Local History: An Adventurous Woman “Living High”…in Cabin John?

I recently came across a Village News article from twenty-plus years ago about a book called Living High by June Burn, first published in 1941. An old friend from Washington State sent this autobiography to a long ago local resident, certain that June Burn’s adventurous and unconventional life started right here in Cabin John. 

June’s book begins in 1919:

“Up the Potomac River in Maryland, not far north of the district line, there used to be a little log cabin on a knoll in the heart of a hundred acre place. It had woods all about and clear cool brooks winding by on three sides. Down the trail from the house was a large tulip poplar tree that spread its huge limbs over a stone walled spring.

In a Washington newspaper I had placed an advertisement: “WANTED, a cabin mate. Every country inconvenience. Mile walk from Cabin John trolley, through a pine cathedral. Brooks, spring, woods, wild strawberries soon. No bath, no telephone, no neighbors in sight.”

Thirty women responded to June’s ad. Unable to choose one of them, she invited all thirty to the cabin to draw straws. She also invited Ensign Farrar Burn, a weekend rambler who was detailed to Washington during the war. He’d come across her cabin one Sunday while she was out, and left a note pinned to the door asking if he could send her some photos he’d taken of her rustic home. 

When June was offered a job she’d applied for with the Red Cross in St. Louis, Farrar proposed marriage and staying put in the simple cabin in the woods that they both loved. Within a month, June and Farrar married and “the Glen Echo postmistress said, ‘Well, you got your cabin mate, didn’t you?’”

June wrote of spring rains filling the brooks, about “rooster violets [that] came out along the trail to the car line” and bluets “like a dream low over the meadows.” She described the dogwood trees and mountain laurel, and how the brook “crossed the trail seven times on the way to the post office, every crossing different. Here it would be shallow, the sweet singing water honey-colored over the fallen autumn leaves…. At another crossing, the brook narrowed and was deep and still. I had to jump it here. At another, it winkled happily over flat steppingstones.”

After Farrar was discharged from the Navy several months later, they visited a library. Finding an atlas, they scoured the maps in search of a place to make their permanent home. Enthralled by the idea of living on an island, they chose Washington and started planning their journey to their next home, on an island in Puget Sound.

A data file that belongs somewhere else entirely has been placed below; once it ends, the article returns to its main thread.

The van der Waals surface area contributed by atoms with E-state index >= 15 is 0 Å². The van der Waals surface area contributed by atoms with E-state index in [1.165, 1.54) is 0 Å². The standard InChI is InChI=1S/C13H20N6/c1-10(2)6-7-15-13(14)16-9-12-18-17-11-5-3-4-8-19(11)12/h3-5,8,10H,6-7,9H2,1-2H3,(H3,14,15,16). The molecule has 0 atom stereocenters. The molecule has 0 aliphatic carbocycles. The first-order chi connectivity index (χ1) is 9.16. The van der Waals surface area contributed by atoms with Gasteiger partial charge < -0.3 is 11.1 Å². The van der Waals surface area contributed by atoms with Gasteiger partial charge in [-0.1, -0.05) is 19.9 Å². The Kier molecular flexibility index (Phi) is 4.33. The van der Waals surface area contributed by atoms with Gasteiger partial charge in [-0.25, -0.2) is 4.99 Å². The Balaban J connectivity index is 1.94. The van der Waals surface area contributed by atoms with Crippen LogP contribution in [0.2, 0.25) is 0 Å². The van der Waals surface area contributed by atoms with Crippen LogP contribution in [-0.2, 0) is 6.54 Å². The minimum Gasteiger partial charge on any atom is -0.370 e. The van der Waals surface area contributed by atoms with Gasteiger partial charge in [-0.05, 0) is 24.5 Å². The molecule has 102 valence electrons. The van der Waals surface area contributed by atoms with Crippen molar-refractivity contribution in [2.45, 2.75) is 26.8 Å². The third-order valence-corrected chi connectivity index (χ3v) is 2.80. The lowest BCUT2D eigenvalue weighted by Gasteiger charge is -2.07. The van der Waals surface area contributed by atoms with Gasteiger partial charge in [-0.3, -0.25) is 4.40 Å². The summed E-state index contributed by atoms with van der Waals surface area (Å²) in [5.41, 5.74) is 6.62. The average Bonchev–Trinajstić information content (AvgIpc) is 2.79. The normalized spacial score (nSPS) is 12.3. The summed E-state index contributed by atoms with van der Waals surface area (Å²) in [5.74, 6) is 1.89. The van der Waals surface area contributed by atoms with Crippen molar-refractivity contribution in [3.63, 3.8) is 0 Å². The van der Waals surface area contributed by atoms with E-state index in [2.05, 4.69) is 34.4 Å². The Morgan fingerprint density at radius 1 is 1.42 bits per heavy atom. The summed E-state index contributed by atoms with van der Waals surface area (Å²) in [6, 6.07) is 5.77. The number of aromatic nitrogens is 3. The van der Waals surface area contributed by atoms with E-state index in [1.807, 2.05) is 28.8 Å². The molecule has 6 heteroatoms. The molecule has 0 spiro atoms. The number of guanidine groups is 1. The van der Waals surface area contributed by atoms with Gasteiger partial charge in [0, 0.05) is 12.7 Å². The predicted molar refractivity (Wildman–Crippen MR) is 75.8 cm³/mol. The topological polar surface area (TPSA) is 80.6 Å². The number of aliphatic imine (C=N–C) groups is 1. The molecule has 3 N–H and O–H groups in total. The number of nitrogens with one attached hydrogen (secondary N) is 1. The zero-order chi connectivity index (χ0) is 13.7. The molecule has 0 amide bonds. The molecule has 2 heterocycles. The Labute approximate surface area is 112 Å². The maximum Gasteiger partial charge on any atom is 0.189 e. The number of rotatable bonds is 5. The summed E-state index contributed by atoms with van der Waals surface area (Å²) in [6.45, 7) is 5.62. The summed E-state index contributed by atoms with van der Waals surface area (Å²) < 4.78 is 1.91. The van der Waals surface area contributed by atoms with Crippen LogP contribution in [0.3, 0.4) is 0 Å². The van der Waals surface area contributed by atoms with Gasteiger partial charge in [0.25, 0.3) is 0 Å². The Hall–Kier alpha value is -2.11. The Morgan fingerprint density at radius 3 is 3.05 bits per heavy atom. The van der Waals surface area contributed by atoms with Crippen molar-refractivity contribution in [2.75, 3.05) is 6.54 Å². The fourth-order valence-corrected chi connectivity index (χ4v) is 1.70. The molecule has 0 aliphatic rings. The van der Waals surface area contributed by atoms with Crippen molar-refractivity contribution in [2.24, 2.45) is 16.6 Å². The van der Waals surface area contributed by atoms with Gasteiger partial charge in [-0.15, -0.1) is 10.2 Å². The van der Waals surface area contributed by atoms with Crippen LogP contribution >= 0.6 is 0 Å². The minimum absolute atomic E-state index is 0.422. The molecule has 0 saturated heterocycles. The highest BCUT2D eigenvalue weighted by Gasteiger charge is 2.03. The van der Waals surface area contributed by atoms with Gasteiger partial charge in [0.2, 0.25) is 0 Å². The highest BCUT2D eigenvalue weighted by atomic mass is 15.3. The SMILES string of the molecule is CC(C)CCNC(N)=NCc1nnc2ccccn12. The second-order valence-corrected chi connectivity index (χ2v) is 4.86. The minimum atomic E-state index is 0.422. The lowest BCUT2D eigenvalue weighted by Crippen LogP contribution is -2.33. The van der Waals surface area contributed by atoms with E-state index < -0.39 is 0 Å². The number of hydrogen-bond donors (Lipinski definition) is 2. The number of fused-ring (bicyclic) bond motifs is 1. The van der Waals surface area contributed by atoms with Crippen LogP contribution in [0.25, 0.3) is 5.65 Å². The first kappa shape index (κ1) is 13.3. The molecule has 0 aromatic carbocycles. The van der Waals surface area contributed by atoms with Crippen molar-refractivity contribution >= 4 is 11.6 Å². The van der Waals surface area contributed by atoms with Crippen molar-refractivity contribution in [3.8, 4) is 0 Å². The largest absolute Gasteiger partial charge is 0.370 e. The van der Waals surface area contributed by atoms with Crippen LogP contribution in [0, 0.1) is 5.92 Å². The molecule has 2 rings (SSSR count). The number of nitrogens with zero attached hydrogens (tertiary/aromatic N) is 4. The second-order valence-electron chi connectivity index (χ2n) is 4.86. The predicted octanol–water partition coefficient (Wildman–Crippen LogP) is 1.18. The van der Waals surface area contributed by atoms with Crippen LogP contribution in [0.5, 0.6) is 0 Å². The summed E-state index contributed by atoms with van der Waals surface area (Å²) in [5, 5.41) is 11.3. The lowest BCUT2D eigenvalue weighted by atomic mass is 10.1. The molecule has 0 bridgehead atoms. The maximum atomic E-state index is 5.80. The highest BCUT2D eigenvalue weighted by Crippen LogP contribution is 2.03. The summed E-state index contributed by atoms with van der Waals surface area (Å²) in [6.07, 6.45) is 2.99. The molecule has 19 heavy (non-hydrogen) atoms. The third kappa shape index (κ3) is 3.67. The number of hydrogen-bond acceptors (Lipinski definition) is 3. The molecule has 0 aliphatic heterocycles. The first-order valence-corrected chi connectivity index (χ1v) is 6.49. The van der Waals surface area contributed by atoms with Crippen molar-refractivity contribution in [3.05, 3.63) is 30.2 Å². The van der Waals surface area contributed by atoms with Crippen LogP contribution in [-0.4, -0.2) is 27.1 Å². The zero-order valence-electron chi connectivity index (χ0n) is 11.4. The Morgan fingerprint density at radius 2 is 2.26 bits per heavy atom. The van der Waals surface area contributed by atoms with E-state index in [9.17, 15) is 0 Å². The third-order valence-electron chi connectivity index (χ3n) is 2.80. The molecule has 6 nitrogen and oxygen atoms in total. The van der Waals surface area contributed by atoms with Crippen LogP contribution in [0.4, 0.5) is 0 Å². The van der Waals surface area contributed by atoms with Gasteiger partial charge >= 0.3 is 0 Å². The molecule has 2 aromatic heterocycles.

Inez “June” Chandler Harris was an adventurous and independent spirit who was born in 1893 in Alabama. As a young woman, she worked as a writer for McCall’s magazine. Together with a friend, they hatched a plan to take turns working, so they could each spend a few months to explore what they wanted to pursue in life. June rented that small cabin in the woods as a place to write when it was her turn.

Farrar Burn was born in 1888 in Arkansas. After he and June married, they slowly made their way across the US towards Seattle and their island. They had two sons. They even returned to the cabin in the woods for a brief time when the boys were infants. They spent time in the Arctic Circle working with indigenous communities. Farrar, a musician who “sings and sells his own songs,” and June toured the country with their children in the Burn Ballad Bungalow, a car remodeled into a 1920s version of a camper van.

In her fifties, June studied soil and its impact on health. She did a one year internship in England on an organic farm. Back in the US, the couple continued writing, making music and cobbling together a fulfilling and fascinating life. June died in 1969 and Farrar in 1974.

Living High is the story of June and Farrar’s adventures after their meet-cute in the Washington, DC area. But it’s her opening pages that ring familiar. The reader gets a sense of place that sounds remarkably like the Cabin John Creek or somewhere just beyond Cabin John’s borders, perhaps nearby over the bridge. Wherever June’s rustic cabin stood, her writing paints a picture of the natural beauty of Cabin John and the surrounding area before development touched much of the landscape. 

By Rachel Donnan, CJ Historian

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